A chair made for the 1979 Tynwald Day ceremony is to form part of an installation at the In Flanders Fields Museum in Belgium to commemorate the centenary of the Armistice.
The chair is one of a number made by Remploy, a company specialising in supporting disabled people into work, to provide seating for guests who attended the ceremony in St John’s in 1979 to mark the millennium of Tynwald. It is crafted from laminated sheets of softwood, with the back decorated with an embossed gold-coloured Viking ship.
The installation by UK artist Val Carman will feature more than 120 chairs from countries around the world which had suffered losses in Belgium during the First World War. The Tynwald Day chair will be the sole chair to represent the Isle of Man and will remain in Ypres.
The donation of the chair follows an approach to the President of Tynwald, the Hon Steve Rodan MLC, by the Royal British Legion Isle of Man county chairman Ray Ferguson.
Mr Ferguson said: ‘We are extremely pleased and privileged to be a part of this initiative as so many from the Isle of Man paid the supreme sacrifice during the Great War. Our chair will represent the 1,261 who never returned.’
Mr President said: ‘Tynwald is both proud and humbled to have been invited to represent the Isle of Man in a project that will resonate profoundly with people around the world.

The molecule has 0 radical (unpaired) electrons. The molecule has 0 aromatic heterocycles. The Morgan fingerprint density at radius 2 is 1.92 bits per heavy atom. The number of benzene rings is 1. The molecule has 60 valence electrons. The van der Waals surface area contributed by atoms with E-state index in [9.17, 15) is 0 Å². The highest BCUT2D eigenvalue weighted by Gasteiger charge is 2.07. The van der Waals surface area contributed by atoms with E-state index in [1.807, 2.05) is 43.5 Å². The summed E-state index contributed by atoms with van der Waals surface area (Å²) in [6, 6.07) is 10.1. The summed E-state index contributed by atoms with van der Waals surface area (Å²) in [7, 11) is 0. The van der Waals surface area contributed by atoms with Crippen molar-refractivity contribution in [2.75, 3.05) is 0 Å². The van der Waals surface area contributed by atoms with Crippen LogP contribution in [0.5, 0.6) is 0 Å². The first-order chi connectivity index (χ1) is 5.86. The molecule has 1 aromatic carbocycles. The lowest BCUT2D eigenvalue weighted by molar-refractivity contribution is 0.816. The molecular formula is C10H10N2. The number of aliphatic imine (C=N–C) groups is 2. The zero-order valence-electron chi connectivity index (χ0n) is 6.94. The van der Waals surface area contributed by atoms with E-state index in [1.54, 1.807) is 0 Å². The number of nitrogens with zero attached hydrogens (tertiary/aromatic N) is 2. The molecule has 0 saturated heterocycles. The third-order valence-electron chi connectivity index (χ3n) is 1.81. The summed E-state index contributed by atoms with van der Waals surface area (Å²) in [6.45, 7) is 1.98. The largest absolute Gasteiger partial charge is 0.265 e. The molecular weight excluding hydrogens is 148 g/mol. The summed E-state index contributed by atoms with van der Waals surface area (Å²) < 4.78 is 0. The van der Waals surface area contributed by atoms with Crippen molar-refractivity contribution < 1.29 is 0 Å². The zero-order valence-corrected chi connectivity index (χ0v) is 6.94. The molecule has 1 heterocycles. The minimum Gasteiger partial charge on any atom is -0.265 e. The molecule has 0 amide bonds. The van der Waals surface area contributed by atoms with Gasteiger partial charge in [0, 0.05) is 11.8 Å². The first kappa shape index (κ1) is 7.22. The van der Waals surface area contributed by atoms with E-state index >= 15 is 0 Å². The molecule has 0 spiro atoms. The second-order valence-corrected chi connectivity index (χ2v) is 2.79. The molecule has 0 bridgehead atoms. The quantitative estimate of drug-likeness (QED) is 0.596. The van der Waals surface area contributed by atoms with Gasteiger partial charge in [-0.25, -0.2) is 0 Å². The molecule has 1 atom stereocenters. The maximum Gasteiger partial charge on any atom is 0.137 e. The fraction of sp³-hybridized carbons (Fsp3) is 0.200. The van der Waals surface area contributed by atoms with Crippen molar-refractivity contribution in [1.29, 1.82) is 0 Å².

‘The chairs from the Tynwald Day millennium celebrations serve as a permanent reminder of our nation’s thousand-year-old parliament. I believe it is therefore fitting that one of these chairs should now be contributing to a permanent reminder of those who served and those who died in conflict for our benefit and of the debt all of us – and future generations - owe to them.’
The President of Tynwald, the Hon Steve Rodan MLC, the Speaker of the House of Keys, the Hon Juan Watterson SHK and Royal British Legion Isle of Man county vice-chairman Major Charles Wilson are pictured with the Tynwald Day chair destined for the In Flanders Fields Museum in Belgium. Photo Paul Dougherty
Notes for editors:
The Isle of Man played an important role in the First World War, supplying troops and vessels and running special camps for the internment of enemy aliens.
Official records show that 8,261 men enlisted in the armed forces, which was 82.3% of the Isle of Man’s male population of military age. Of these, 1,261 gave their lives and 987 were wounded.
269 officers and men from the Isle of Man gained high honours during the Great War, with practically all the main battlefronts represented.